Journalists Under Fire (And Who's Helping)

07/14/2009 05:12 am ET | Updated Nov 17, 2011
  • Julia Moulden Speaker, columnist and author, 'RIPE: Rich, Rewarding Work After 50'

Did you read Nicholas D. Kristof's "Bullets Over Beijing," his account of being in Tiananmen Square on that fateful night twenty years ago?

Uniformed army troops massed on the far end of the square, periodically raising their assault rifles and firing volleys directly at the crowd I was in, and we would all rush backward in terror until the firing stopped...Some protestors shouted insults at the troops or threw bricks or Molotov cocktails...but none of us dared go forward to help the injured as they writhed...I was the Beijing bureau chief [of the New York Times] and I was cowering behind a layer of other people whom I hoped would absorb bullets; the notebook in my hand was stained with perspiration from fear.

If you don't know who did move into this one-sided battlefield -- as I did not until I read his column -- you may just weep at the telling. Please read it.

The line, "The notebook in my hand was stained with perspiration from fear" stayed with me all this week.

First, I want to thank Nicholas for his honesty. Machismo plays a real role in reportage, and can be especially evident in those who tell us stories from conflict zones around the world. I was impressed that he told the truth of that evening: who among us would not be afraid?

All of this brought the British New Radical, Mark Brayne, to mind (New Radicals are people like you and me who've found a way to put skills acquired in their careers to work on the world's greatest challenges -- for more, please see archived articles). As it happens, Mark had his wake-up call the same year as Tiananmen Square -- 1989.

Mark had been a journalist with the BBC for decades, and found that the working atmosphere of journalism was an enormously rich one, "I knew some of the most interesting people on the planet, was changing posts every three or four years, immersing myself in different cultures, and learning new languages, which I adore." Despite it all, he was deeply unhappy. "All the while, there was this drumbeat going on inside: 'This is not me, this is not me...'"

The experience of covering the violent revolution that overthrew central Europe's last Communist leader, Nicolae Ceausescu -- including "the feeling of love and brotherhood" in the streets in the days that followed (and a passionate love affair he began at the same time), blew Mark's heart wide open. He knew he couldn't continue on the same path.

Mark's career reinvention took some interesting turns. Initially, he wanted to become a psychotherapist. But as he was studying, he realized that what he wanted to do was "circle back in" and bring things he was learning to bear on the work that has sustained him for so long.

First, he helped establish the BBC's first confidential counseling service, "at a time when journalists in Britain were hostile to the idea of revealing personal emotion." And then he began working with the Dart Center -- a global network of journalists, journalism educators, and health professionals. The Center's mission was in line with what Mark wanted to do: improve coverage of trauma, conflict, and tragedy, and address the consequences of such coverage for journalists.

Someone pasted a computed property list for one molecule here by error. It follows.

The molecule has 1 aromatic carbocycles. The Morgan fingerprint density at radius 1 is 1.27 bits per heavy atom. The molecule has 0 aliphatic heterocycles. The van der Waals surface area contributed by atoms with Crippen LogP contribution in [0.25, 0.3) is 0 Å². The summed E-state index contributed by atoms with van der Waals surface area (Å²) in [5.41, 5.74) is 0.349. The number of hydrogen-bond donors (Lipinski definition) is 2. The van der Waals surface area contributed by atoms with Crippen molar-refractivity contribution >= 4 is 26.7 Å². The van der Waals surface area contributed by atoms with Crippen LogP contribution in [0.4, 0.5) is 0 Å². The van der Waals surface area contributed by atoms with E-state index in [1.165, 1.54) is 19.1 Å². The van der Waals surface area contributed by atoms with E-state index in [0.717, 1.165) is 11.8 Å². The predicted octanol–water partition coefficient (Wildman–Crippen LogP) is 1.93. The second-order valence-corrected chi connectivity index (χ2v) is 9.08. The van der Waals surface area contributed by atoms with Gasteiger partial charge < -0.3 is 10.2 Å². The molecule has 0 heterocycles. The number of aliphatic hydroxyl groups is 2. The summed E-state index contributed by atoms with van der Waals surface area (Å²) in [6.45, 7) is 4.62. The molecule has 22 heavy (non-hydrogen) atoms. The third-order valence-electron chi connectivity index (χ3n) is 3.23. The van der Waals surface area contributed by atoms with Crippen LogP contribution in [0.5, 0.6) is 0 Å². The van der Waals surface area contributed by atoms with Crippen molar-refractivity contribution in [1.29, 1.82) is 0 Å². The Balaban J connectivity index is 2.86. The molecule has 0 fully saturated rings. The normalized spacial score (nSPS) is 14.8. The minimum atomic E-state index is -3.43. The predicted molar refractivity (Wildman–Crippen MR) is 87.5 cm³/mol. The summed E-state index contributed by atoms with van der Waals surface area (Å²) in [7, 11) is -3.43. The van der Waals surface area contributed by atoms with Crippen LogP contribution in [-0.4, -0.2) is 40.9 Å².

Today, Mark has hung up his reporter's boots. He works as a psychotherapist with individuals and news organizations, specializing in trauma and death. His series of workshops, The D-Word, have been recommended by the UK's National Council of Palliative Care and the Department of Health.

The Dart Center has just announced that applications are being accepted for the 2009 Dart Center Ochberg Fellowships. This is a unique program for mid-career journalists who want to deepen their knowledge of emotional trauma and improve coverage of violence, conflict, and tragedy.

The Center's definition of "violence, conflict, and tragedy" includes "street crime and family violence, natural disasters and accidents, war and genocide." In previous years, fellows have included everyone from small-town reporters to those working online, and from war photographers to foreign correspondents for international news organizations.

Beyond the fellowships, the Center is also a resource for journalists who cover violence - they offer events, resources, and programs. And publish thoughtful pieces by journalists. There's one on the site right now by Eyal Press, a contributing writer for The Nation. It's called "Making Sense of George Tiller." And it calls for a reasoned approach to the coverage of the recent murder of this physician and abortion provider.

Given all that's going on in the world -- both in terms of conflict zones and with mainstream media under a different kind of fire -- it seems to me a particularly relevant offering. I'm thinking, too, of the recent rash of kidnappings of press while on assignment (the BBC's Alan Johnston, for instance, was held captive for more than 100 days in Gaza; freelance journalist Amanda Lindhout has been held for more than 10 months in Somalia, according to Reporters Without Borders).

Please share your experience of being a correspondent in difficult circumstances. Or bring to our attention the work of journalists whose work you admire. And what do you think of the Dart Center's fellowship program? Post a comment below, or email me directly at

Julia Moulden is the author of We Are The New Radicals: A Manifesto for Reinventing Yourself and Saving the World [] She also writes speeches for the world's most visionary leaders. [] She would love to give an inspiring talk about the New Radicals movement to your organization.